Endometriosis is a serious, and often very lonely condition. It’s not often talked about and this can lead to many women suffering in silence. You must have a thorough conversation with your doctor to plan your management and treatment of this condition. It’s quite possible that exercise would be beneficial for many reasons, one being weight control because many of the medication side effects include weight gain.

Light to moderate intensity exercise may often be a good starting point for many of these women. If you are suffering from the condition but have days with less pain then it is quite possible that exercise may help you to manage the symptoms. It’s also going to make your body stronger and healthier. The bottom line is that you need to discuss this with your doctor. Find a doctor that is up-to-date and keeping informed about current research and the benefits of exercise and alternatives to medications. Medications have their own side effects. Often you then need more medications to cope with those side effects! A ‘medication only’ treatment plan is not a winning plan if you ask me.

For the ‘I really can’t move days’ there may be no choice other than to relax. Your body may just need a rest and the reality is you may not be able to move. Those are the days for which you really need a healthy plan of attack, and one that is supported by the right health professionals around you. Light exercise or gentle movements, perhaps even water based exercise may be soothing.

On the days, or during the weeks, when you are feeling better then you may be able to follow the general recommendations of trying to achieve 30 minutes of moderate intensity exercise, such as a brisk walk, on most, if not all days of the week. Adults are also recommended to commit to resistance training 2-3 times per week. This doesn’t have to mean you become the next Olympic lifter, although go for it if that’s your thing, but even body weight training exercises can be used for resistance training. The Fit Busy Mum website is packed with ideas with 5 minute to 30 minute workouts, including videos for those ‘I can’t be stuffed’ days www.thefitbusymum.com.au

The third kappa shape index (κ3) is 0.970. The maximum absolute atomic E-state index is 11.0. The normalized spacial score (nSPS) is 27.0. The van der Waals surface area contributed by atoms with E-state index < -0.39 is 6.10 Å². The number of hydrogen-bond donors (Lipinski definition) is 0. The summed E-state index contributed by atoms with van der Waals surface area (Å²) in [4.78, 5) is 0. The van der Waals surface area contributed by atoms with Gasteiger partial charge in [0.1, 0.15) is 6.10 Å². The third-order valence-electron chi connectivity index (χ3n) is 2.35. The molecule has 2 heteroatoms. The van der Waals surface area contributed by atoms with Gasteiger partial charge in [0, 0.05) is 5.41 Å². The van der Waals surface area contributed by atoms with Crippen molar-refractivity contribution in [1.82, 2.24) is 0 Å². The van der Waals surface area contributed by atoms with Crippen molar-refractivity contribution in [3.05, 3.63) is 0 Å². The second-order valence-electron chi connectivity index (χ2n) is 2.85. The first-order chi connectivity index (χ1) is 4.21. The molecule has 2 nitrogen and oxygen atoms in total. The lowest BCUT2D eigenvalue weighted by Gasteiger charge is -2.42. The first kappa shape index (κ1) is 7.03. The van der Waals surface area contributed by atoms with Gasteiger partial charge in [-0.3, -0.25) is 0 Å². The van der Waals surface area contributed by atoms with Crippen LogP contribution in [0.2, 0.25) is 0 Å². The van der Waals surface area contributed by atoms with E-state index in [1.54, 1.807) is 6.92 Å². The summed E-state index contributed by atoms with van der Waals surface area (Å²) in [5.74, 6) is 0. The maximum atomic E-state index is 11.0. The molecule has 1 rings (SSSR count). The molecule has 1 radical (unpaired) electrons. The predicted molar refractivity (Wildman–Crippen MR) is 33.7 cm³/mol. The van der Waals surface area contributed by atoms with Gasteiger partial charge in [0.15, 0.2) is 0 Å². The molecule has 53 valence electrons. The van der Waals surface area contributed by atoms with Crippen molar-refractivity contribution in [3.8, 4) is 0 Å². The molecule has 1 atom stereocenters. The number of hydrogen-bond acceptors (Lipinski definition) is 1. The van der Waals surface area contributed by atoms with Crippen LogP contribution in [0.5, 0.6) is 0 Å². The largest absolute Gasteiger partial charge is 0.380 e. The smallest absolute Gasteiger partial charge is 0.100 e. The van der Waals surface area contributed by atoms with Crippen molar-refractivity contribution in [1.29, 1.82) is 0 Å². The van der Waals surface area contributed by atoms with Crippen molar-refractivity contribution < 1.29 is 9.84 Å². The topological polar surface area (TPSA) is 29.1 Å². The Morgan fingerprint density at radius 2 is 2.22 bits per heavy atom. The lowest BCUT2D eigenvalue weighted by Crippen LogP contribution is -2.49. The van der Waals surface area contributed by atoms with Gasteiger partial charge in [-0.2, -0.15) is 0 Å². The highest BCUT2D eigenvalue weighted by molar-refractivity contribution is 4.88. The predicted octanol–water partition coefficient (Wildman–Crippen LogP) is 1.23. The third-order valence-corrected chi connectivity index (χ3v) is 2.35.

Health tips for the everyday situation

If endometriosis is part of your life then it’s a massive reason to consider your health in everything you do, possibly more son than the average person. Remember your body is already battling something quite severe, so taking the time to nourish your body, mind and soul is going to be even more important for you.

  1. Quality sleep is non-negotiable. While many of us live in a sleep-deprived state this is even less ideal for the endometriosis sufferer. Pain, and constant and severe pain at that, is exhausting. Continue like this for a long time and your body’s health will suffer in other ways. Lack of sleep can also be linked to depression and poor mood.
  1. Think twice about what you put into your mouth. It’s so important that the food you choose to eat is nourishing. Keeping a food diary to monitor your signs and symptoms and discuss this with your doctor if you start to see any link in symptoms with food. Food won’t be the cause of your condition but food can be a massive factor determining how you feel from one day to the next.
  1. Consider all management strategies and the impact of each on your health. Have an open dialogue with your doctor and make sure you discuss exercise as an option. Some women rely on massage for releasing tension built up from constantly experiencing pain.

The take-home message here really is that you need to find the strategies that work for you, but don’t exclude exercise as a possible treatment option.


Rose is a Fit Busy Mum of 3 fit kids. She aims to empower mums who are time poor. She acknowledges that mums are ‘busy’ but tries to inspire them to regain their fitness through simple everyday habits that she promotes through her book ‘The Fit Busy Mum: Seven habits for success’. Visit www.thefitbusymum.com.au